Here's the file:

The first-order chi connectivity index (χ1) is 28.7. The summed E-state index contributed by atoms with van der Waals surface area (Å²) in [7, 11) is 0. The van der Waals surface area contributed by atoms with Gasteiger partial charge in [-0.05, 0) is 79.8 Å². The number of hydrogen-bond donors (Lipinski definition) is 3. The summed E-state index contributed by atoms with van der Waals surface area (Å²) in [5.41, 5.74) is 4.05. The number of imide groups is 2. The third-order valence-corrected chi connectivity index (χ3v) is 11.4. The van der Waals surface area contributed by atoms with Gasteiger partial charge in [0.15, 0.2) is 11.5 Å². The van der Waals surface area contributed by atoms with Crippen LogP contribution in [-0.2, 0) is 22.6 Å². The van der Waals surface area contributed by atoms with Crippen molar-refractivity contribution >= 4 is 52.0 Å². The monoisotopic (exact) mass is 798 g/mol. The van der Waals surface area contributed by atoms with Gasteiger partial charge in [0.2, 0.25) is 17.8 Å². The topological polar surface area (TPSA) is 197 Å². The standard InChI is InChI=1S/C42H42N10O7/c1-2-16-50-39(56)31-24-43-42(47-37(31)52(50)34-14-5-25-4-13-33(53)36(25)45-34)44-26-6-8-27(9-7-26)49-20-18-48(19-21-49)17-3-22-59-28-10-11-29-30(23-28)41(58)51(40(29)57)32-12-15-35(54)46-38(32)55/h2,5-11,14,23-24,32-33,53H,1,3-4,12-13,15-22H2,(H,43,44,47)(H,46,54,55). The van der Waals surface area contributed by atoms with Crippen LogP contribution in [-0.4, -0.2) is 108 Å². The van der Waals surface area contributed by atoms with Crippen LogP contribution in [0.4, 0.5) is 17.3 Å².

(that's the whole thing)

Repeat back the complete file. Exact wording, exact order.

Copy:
The first-order chi connectivity index (χ1) is 28.7. The summed E-state index contributed by atoms with van der Waals surface area (Å²) in [7, 11) is 0. The van der Waals surface area contributed by atoms with Gasteiger partial charge in [-0.05, 0) is 79.8 Å². The number of hydrogen-bond donors (Lipinski definition) is 3. The summed E-state index contributed by atoms with van der Waals surface area (Å²) in [5.41, 5.74) is 4.05. The number of imide groups is 2. The third-order valence-corrected chi connectivity index (χ3v) is 11.4. The van der Waals surface area contributed by atoms with Gasteiger partial charge in [0.15, 0.2) is 11.5 Å². The van der Waals surface area contributed by atoms with Crippen LogP contribution in [-0.2, 0) is 22.6 Å². The van der Waals surface area contributed by atoms with Crippen molar-refractivity contribution >= 4 is 52.0 Å². The monoisotopic (exact) mass is 798 g/mol. The van der Waals surface area contributed by atoms with Gasteiger partial charge in [0.2, 0.25) is 17.8 Å². The topological polar surface area (TPSA) is 197 Å². The standard InChI is InChI=1S/C42H42N10O7/c1-2-16-50-39(56)31-24-43-42(47-37(31)52(50)34-14-5-25-4-13-33(53)36(25)45-34)44-26-6-8-27(9-7-26)49-20-18-48(19-21-49)17-3-22-59-28-10-11-29-30(23-28)41(58)51(40(29)57)32-12-15-35(54)46-38(32)55/h2,5-11,14,23-24,32-33,53H,1,3-4,12-13,15-22H2,(H,43,44,47)(H,46,54,55). The van der Waals surface area contributed by atoms with Crippen LogP contribution in [-0.4, -0.2) is 108 Å². The van der Waals surface area contributed by atoms with Crippen LogP contribution in [0.4, 0.5) is 17.3 Å².